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Charles A. Pfender, M.D.
JAMA. 1914;LXII(4):296-297. doi:10.1001/jama.1914.02560290046020.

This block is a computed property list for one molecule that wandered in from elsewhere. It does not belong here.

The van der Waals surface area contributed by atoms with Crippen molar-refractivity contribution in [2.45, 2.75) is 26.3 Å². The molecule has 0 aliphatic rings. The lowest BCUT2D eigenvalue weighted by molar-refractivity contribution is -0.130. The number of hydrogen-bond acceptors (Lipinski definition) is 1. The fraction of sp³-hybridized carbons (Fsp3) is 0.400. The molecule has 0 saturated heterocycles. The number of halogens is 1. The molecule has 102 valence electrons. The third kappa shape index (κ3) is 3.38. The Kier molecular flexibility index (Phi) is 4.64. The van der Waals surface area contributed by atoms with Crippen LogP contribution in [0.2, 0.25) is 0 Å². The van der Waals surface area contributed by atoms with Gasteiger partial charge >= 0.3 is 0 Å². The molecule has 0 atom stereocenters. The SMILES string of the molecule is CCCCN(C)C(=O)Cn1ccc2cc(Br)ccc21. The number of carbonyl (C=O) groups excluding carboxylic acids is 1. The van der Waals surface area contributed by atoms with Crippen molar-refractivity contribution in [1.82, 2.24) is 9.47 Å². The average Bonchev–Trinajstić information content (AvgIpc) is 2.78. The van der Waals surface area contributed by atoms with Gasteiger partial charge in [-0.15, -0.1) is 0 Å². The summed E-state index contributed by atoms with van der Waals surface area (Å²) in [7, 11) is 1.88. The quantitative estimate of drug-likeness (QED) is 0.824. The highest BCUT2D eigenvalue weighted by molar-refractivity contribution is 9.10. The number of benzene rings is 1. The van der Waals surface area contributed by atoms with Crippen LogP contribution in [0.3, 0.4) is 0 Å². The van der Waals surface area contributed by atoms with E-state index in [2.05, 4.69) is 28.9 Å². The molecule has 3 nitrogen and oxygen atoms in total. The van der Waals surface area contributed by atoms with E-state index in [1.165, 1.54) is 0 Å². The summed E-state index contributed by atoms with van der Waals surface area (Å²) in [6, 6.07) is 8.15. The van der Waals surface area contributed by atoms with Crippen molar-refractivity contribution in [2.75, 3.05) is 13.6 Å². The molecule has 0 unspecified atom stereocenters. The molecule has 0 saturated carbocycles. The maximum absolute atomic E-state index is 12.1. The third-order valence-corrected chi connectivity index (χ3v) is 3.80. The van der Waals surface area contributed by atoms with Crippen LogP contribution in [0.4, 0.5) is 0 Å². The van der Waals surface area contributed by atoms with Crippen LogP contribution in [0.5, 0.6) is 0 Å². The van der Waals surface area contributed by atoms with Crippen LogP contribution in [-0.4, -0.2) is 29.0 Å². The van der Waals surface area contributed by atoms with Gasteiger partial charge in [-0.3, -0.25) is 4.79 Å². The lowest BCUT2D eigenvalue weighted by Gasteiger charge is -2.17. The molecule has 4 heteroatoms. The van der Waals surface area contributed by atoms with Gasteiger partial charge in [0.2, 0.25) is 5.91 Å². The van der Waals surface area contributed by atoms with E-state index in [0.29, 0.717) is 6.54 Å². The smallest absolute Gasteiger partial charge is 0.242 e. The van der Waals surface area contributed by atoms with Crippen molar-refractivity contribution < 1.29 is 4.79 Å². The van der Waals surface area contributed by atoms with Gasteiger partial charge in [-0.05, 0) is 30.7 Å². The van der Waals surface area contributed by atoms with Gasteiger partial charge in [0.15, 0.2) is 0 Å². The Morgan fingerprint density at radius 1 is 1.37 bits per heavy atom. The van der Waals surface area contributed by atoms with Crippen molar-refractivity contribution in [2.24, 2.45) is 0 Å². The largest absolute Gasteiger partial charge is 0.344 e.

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For want of a better title I have given the name of "brazier's disease" to the syndrome about to be briefly described. The literature contains articles dealing with acute brass-poisoning, brass chills, brass-founder's ague, fièvre des fondeurs, Staubfieber and Giessfieber, all of which refer to the same symptom-complex. The symptoms are characteristic of acute brass-poisoning or zinc poisoning and occur only in workers who have to deal with molten zinc or brass in foundries. Brass is an alloy of copper and zinc in varying proportions. Until recently only founders were exposed to these fumes, but the modern development of industrial science, the intensive development of every known mechanical device has automatically created new vocations and given rise to diseases not hitherto encountered. The perfection of the acetylene-oxygen torch has led to a marvelous degree of autogenous welding and has remarkably facilitated the art of brazing; but from this "brazier's disease"


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